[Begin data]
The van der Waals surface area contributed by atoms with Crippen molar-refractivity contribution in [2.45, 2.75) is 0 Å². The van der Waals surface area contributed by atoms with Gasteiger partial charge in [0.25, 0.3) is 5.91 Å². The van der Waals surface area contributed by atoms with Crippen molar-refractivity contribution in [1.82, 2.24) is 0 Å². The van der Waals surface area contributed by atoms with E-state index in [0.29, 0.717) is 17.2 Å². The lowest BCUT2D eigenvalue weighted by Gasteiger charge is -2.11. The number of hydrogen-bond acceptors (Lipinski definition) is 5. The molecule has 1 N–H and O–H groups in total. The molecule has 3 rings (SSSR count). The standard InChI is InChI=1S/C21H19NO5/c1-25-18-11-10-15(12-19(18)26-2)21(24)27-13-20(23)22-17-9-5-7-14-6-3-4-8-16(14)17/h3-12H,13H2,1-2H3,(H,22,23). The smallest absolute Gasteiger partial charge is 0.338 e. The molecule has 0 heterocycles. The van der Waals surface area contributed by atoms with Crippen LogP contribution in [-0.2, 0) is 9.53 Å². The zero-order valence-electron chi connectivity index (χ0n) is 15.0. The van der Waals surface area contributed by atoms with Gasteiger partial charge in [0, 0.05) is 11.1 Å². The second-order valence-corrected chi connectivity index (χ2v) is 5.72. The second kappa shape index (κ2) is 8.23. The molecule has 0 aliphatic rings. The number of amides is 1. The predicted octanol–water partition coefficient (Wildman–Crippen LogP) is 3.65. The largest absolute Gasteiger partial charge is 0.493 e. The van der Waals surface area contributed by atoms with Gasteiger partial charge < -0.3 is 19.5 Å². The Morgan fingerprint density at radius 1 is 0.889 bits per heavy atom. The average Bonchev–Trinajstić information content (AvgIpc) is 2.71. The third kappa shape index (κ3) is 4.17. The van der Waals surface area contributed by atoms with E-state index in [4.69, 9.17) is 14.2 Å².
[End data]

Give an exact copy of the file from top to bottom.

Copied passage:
The van der Waals surface area contributed by atoms with Crippen molar-refractivity contribution in [2.45, 2.75) is 0 Å². The van der Waals surface area contributed by atoms with Gasteiger partial charge in [0.25, 0.3) is 5.91 Å². The van der Waals surface area contributed by atoms with Crippen molar-refractivity contribution in [1.82, 2.24) is 0 Å². The van der Waals surface area contributed by atoms with E-state index in [0.29, 0.717) is 17.2 Å². The lowest BCUT2D eigenvalue weighted by Gasteiger charge is -2.11. The number of hydrogen-bond acceptors (Lipinski definition) is 5. The molecule has 1 N–H and O–H groups in total. The molecule has 3 rings (SSSR count). The standard InChI is InChI=1S/C21H19NO5/c1-25-18-11-10-15(12-19(18)26-2)21(24)27-13-20(23)22-17-9-5-7-14-6-3-4-8-16(14)17/h3-12H,13H2,1-2H3,(H,22,23). The smallest absolute Gasteiger partial charge is 0.338 e. The molecule has 0 heterocycles. The van der Waals surface area contributed by atoms with Crippen LogP contribution in [-0.2, 0) is 9.53 Å². The zero-order valence-electron chi connectivity index (χ0n) is 15.0. The van der Waals surface area contributed by atoms with Gasteiger partial charge in [0, 0.05) is 11.1 Å². The second-order valence-corrected chi connectivity index (χ2v) is 5.72. The second kappa shape index (κ2) is 8.23. The molecule has 0 aliphatic rings. The number of amides is 1. The predicted octanol–water partition coefficient (Wildman–Crippen LogP) is 3.65. The largest absolute Gasteiger partial charge is 0.493 e. The van der Waals surface area contributed by atoms with Gasteiger partial charge < -0.3 is 19.5 Å². The Morgan fingerprint density at radius 1 is 0.889 bits per heavy atom. The average Bonchev–Trinajstić information content (AvgIpc) is 2.71. The third kappa shape index (κ3) is 4.17. The van der Waals surface area contributed by atoms with E-state index in [4.69, 9.17) is 14.2 Å².